If you don’t need an extensive network of locations, you can get an even lower price by signing up with a smaller boat club. While Freedom Boat Club and Carefree Boat Club have membership costs of around $300, small clubs like Your Boat Club, which is based in the midwest, have membership options that cost less than $100 a month.
Saving Time and Money on Boat Maintenance
When it comes to owning a boat, the time you spend taking care of it is sometimes more than the time you spend on the water. When I’m getting ready to go out on my boat, I usually factor in one hour of prep work before launching and one hour of cleanup and maintenance afterward. That means that a long, 10 hour day on the water is easily a 12 or 14 hour day once you consider all the extra maintenance.
Similarly, private boat ownership sometimes means missing out on the rare good days early and late in the season, either because you’re prepping the boat for use or because it’s already in storage.
With a boat club, you can make the most of the time you have available. You don’t have to worry about those two hours of prep and cleanup time because the boat club does that for you. Instead, you can show up at the marina for your designated reservation time and get on the boat without waiting a minute more.
Similarly, since the boat club is in charge of deciding the start or the end of the season, you don’t have to worry about picking the perfect weekend to put your boat in the water or take it out for the winter. The club handles all of those logistics for you, so you don’t have to lose sleep over it.
Making most of the time on your boat is more important if you have an older vessel that may need more maintenance to keep it running in tip-top shape. Since there is plenty of inventory at the boat club, you never have to worry about losing precious summertime weekends to the repair shop. Instead, the boat club handles that headache, and you just pick up a different vessel for your weekend adventures.
Restrictions in a Boat Club
There are a few restrictions that may impact making the most of your time when you have a boat club membership. Some popular weekends, like Memorial Day Weekend, or the Fourth of July, may have blackout restrictions for people with lower-tiered memberships. There may also be lower inventory on these days, so you have to be sure to get your reservations early for in-demand holidays.
Even more important is knowing the restrictions on your specific boat club or membership tier. Some boat clubs don’t allow overnight stays at sea or have strict rental times. Make sure to be familiar with all the terms of your membership before you sign up.
Overall, a boat club can maximize your opportunity for fun on the water. Since you’re not on the hook for maintenance and repair work, you only have to worry about showing up and having a great day.
Owning Your Own Boat
With so many benefits to boat club membership, it may seem silly to own your own boat and commit to the time and expense of private ownership. However, there are several reasons that boat ownership is still one of the most common ways to get on the water.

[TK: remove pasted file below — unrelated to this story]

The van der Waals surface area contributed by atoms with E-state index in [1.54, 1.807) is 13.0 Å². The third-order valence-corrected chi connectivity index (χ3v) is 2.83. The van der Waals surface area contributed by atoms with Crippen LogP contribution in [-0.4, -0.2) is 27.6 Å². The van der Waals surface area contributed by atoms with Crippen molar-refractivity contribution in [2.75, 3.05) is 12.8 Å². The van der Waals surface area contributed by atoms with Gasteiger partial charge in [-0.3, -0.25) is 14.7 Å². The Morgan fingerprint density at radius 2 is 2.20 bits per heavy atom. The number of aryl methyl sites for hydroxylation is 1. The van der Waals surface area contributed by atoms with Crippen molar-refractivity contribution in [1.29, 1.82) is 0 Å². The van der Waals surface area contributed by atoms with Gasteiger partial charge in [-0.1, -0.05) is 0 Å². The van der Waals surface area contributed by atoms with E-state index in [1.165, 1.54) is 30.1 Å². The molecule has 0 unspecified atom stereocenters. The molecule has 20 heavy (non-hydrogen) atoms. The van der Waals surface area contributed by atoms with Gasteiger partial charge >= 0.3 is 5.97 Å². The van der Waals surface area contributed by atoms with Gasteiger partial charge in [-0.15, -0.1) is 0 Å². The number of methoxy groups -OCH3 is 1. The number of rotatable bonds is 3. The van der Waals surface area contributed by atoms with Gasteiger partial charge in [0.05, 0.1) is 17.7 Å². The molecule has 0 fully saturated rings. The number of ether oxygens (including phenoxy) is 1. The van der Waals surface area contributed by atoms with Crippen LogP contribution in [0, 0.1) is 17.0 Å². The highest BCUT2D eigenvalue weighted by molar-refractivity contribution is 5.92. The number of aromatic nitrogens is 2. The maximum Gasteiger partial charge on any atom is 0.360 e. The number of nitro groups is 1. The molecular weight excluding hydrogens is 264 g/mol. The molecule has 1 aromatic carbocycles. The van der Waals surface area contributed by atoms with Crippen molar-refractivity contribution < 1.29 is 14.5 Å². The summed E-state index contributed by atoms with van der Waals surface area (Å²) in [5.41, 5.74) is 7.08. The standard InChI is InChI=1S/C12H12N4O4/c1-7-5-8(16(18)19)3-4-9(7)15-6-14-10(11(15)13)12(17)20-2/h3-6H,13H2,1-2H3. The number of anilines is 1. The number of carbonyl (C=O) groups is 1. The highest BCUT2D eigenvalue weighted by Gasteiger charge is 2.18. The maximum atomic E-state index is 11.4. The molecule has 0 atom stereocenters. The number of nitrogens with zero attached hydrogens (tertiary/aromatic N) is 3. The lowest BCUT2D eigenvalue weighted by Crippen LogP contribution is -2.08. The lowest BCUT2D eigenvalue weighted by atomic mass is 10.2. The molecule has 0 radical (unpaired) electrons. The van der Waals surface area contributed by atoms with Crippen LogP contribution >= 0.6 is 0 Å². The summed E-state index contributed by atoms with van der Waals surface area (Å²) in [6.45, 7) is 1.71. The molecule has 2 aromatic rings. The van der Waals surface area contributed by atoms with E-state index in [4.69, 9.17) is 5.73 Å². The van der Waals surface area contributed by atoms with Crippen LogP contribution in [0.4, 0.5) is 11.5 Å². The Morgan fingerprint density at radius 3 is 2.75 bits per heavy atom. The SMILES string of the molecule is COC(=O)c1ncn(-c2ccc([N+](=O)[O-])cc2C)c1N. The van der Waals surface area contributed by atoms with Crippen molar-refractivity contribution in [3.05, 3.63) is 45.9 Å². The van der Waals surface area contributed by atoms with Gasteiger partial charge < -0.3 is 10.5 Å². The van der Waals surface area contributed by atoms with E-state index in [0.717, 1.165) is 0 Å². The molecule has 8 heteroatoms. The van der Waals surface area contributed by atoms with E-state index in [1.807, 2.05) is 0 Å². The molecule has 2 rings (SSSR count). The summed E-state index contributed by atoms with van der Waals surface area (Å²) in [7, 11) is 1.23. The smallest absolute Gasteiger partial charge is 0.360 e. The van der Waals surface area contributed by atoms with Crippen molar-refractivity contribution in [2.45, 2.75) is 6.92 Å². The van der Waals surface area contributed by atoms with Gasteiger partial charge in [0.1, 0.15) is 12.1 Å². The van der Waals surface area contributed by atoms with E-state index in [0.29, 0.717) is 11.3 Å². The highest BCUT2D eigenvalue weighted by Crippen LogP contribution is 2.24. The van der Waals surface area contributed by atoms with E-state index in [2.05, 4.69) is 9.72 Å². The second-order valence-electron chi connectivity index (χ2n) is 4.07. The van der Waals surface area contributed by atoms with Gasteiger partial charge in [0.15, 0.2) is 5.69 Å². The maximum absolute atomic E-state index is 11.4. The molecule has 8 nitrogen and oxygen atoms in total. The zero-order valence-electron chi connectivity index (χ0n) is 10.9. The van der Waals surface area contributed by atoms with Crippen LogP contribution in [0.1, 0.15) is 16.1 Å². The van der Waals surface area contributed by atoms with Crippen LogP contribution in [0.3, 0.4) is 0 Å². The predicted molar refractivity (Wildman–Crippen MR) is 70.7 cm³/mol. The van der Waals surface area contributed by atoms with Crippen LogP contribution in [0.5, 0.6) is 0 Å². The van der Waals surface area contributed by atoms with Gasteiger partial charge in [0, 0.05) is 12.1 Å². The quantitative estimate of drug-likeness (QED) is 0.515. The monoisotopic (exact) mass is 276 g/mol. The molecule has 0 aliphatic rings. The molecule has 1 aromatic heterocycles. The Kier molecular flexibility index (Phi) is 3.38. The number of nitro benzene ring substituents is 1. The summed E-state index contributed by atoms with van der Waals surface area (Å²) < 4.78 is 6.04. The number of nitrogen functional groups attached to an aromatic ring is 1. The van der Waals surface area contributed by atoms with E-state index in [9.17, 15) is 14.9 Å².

The biggest reason in favor of boat ownership is a lot like owning your car or home. Some people value owning private assets instead of sharing public ones. In regards to boating, owning your own vessel can be as intimate as a home. Many people choose to eat, sleep, and relax on their boats. Making sure that you’re always doing that in a space that’s uniquely yours is vitally important.
If you’re not too worried about sharing a boat with other members, joining a boat club might be right for you. Many boat clubs provide white-glove services like detailing between guests, so it always looks like you’re boarding a brand-new ship. That level of care and attention to detail may overcome any uneasiness that comes from sharing a boat.
There’s nothing like owning your own boat and taking it out for a shakedown run at the beginning of every season. However, after the excitement and joy from that first run fades, it can be daunting to own your own boat. There’s a lot of cost and responsibility for boat ownership, including maintenance fees, insurance costs, and rent at a local marina.
Boat clubs take away the headaches of boat ownership and leave all the fun. You don’t have to worry about cleaning, preparation, or repairs. Instead, these companies let you make the most of your time, so you only have to worry about getting on the water instead of the stress of preparing or cleaning your boat.
There are some downsides of joining a boat club, including restrictions on where you can take a club’s vessels and limits on overnight stays. These might be deal breakers for some, but for me, it’s just part of the price you pay for such great convenience.
If you’re considering joining a boat club or buying your own boat, you’re going to want to stay up to date on the latest news from the boating world. The best way to do that is to sign up for our newsletter, where you’ll get boating news and information sent right to your inbox. It’s the easiest way to learn what you need to become a better boater.